BY REBECCA LINDAMOOD
---- — Not too long ago, I had five sons ages 8, 6, 4, 2 and newborn at the same time. I was burning the candle at both ends all the time. I was cooking, changing diapers, homeschooling the eldest three, coordinating enrichment activities for the eldest two, and trying desperately to keep the house in order. In short, I was bonkers.
There was one moment when I was at a park with the boys. I was in the middle of changing the third messy diaper in 30 minutes and I hit serious emotional overload. “I am so tired of looking at poopy diapers!” I exclaimed, brandishing the offending article over my head. (Which is, in retrospect, pretty mild for an emotional overload moment.) A man who was standing nearby uttered something that I’m pretty sure he meant to be clever: “Excuse me, but didn’t you sign up for this when you decided to have kids?”
That was my sense of self-worth hitting the concrete pavilion where I was crouched changing my child’s diaper. Right then, I felt about an inch tall. Even well-rested and unexasperated, I am not fast enough or witty enough to point out exactly what is wrong with such a question. Exhausted and on my last nerve, I didn’t stand a chance. I finished the job, gathered the kids up along with the remains of our picnic lunch and the four diapers I had changed while at the park (because the infant in question was not the only one who needed his business changed), stuffed everyone in the minivan and drove home.
It was days later that I realized what I should’ve said. Okay, the truth is it was a year or five later. I told you, I’m a slow processor. My response should have been this: “I’m up to my elbows in poop and frankly I’m a little tired of dealing with it. It does not mean I love my children any less, it just means I’m imperfect like you and everyone else here in this park. Please show me a little grace and I’ll extend the same grace to you and assume that you were trying to be funny instead of being judgmental. Now, duck!” (Because that’s when I would’ve thrown the diaper at him. I’m kidding! Mostly.)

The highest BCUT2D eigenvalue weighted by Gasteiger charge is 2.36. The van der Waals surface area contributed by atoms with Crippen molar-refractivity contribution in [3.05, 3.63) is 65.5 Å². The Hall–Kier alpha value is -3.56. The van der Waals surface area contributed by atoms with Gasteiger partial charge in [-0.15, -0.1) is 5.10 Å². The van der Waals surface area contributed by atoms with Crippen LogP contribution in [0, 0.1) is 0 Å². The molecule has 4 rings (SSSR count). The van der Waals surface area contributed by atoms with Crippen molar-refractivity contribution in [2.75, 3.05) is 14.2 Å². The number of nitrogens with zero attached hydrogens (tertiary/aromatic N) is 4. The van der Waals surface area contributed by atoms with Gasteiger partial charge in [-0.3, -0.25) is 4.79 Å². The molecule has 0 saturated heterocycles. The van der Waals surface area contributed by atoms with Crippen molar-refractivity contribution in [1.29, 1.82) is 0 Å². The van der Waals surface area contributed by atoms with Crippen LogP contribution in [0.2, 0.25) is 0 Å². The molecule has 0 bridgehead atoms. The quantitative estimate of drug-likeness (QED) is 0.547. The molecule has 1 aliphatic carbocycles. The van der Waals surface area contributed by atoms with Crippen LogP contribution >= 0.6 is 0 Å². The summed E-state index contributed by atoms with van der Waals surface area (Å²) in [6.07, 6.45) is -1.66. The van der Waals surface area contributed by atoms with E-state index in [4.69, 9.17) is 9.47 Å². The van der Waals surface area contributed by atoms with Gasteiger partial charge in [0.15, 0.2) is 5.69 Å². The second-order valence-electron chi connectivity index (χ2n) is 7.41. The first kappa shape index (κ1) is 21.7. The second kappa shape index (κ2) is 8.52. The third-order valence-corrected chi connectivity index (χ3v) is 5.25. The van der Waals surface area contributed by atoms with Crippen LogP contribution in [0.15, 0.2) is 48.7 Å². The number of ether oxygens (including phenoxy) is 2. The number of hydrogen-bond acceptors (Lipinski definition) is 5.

Obviously the remark stayed with me, but in a way I never expected. I don’t toss off bon mots at parents who are in the weeds. Even if I can’t offer a hand, I can at least offer a smile. And to those friends of mine who are in that stage themselves, I can bring a meal or a snack to give them a little unexpected respite in the midst of the crazy.
Whether you’re planning on delivering a pan full to a deserving friend, or baking it to eat off of all week yourself, Banana Bread Baked Oatmeal is a breakfast winner. It smells, as its name promises, just like warm banana bread while it’s baking. Baked oatmeal is texturally more akin to a giant bar cookie than its porridge cousin making it appeal to even those who think they dislike oatmeal.
I call for toasted walnuts in this dish because unlike in actual banana bread, I love them here. If you’re not a nut lover, feel free to leave them out. The dish will still be wonderful. Because Banana Bread Baked Oatmeal is good for up to a week in the refrigerator and reheats beautifully, leftovers are not something to be avoided. Should you feel inclined to double the recipe, it will fit beautifully into a 9-inch by 13-inch pan. Proceed as usual and up the baking time to about 40 to 45 minutes.
Can’t you almost smell it now?
Banana Bread Baked Oatmeal
¼ c. (1/2 stick) butter
3 c. old-fashioned rolled oats (not instant or quick oats)
¾ c. brown sugar
2 t. baking powder
1 t. salt
1 t. ground cinnamon
¼ t. freshly grated or ground nutmeg
1 very ripe banana
1 c. milk
2 large eggs
1 T. vanilla extract (or ¾ t. ground vanilla)
1 c. coarsely chopped toasted walnuts
Preheat the oven to 350°F. While the oven is preheating, unwrap the butter and place it in an 8-inch by 8-inch or 9-inch by 9-inch square baking pan that is at least 2 to 3 inches deep. Place the pan on the center rack of the oven and let the butter melt as the oven heats. As soon as the butter is melted, remove from the oven or the butter may scorch.
Whisk together the dry ingredients in a large mixing bowl. In a separate mixing bowl, smash the peeled banana like you would to make banana bread, then whisk in the milk, eggs and vanilla extract until even. Pour the wet ingredients over the dry ingredients and stir with a sturdy spoon until everything is evenly wet. Scrape this into the pan with the melted butter and stir until most of the butter is incorporated, but little pockets of melted butter remain visible at the corners. If using the walnuts, scatter them evenly over the top of the oat mixture.
Bake for 30 minutes or until golden brown around the edges. We serve it hot with a glug of heavy cream or a dollop of whipped cream on top. You can store uneaten oatmeal tightly wrapped in the refrigerator for up to a week. Reheat in a moderate oven or microwave.
For a heartier helping of Foodie With Family, go to www.foodiewithfamily.com. Write to Rebecca at email@example.com.